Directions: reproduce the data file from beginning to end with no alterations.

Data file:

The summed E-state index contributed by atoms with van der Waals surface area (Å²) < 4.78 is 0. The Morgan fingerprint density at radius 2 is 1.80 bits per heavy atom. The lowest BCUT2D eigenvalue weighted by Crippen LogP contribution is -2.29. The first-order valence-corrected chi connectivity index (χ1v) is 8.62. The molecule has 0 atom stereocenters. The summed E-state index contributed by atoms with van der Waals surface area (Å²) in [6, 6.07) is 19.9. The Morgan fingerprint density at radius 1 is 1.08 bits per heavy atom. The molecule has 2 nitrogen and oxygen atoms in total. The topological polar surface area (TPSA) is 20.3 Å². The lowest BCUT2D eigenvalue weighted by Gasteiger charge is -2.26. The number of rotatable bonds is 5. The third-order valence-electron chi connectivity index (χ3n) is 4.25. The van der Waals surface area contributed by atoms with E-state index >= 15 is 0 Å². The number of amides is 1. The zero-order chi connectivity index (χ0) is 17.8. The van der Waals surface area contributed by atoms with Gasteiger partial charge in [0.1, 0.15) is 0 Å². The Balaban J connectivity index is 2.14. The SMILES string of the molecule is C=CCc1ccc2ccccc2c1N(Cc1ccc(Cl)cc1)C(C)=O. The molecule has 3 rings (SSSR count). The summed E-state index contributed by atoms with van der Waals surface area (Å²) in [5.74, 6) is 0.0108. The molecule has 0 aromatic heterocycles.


The summed E-state index contributed by atoms with van der Waals surface area (Å²) < 4.78 is 0. The Morgan fingerprint density at radius 2 is 1.80 bits per heavy atom. The lowest BCUT2D eigenvalue weighted by Crippen LogP contribution is -2.29. The first-order valence-corrected chi connectivity index (χ1v) is 8.62. The molecule has 0 atom stereocenters. The summed E-state index contributed by atoms with van der Waals surface area (Å²) in [6, 6.07) is 19.9. The Morgan fingerprint density at radius 1 is 1.08 bits per heavy atom. The molecule has 2 nitrogen and oxygen atoms in total. The topological polar surface area (TPSA) is 20.3 Å². The lowest BCUT2D eigenvalue weighted by Gasteiger charge is -2.26. The number of rotatable bonds is 5. The third-order valence-electron chi connectivity index (χ3n) is 4.25. The van der Waals surface area contributed by atoms with E-state index >= 15 is 0 Å². The number of amides is 1. The zero-order chi connectivity index (χ0) is 17.8. The van der Waals surface area contributed by atoms with Gasteiger partial charge in [0.1, 0.15) is 0 Å². The Balaban J connectivity index is 2.14. The SMILES string of the molecule is C=CCc1ccc2ccccc2c1N(Cc1ccc(Cl)cc1)C(C)=O. The molecule has 3 rings (SSSR count). The summed E-state index contributed by atoms with van der Waals surface area (Å²) in [5.74, 6) is 0.0108. The molecule has 0 aromatic heterocycles.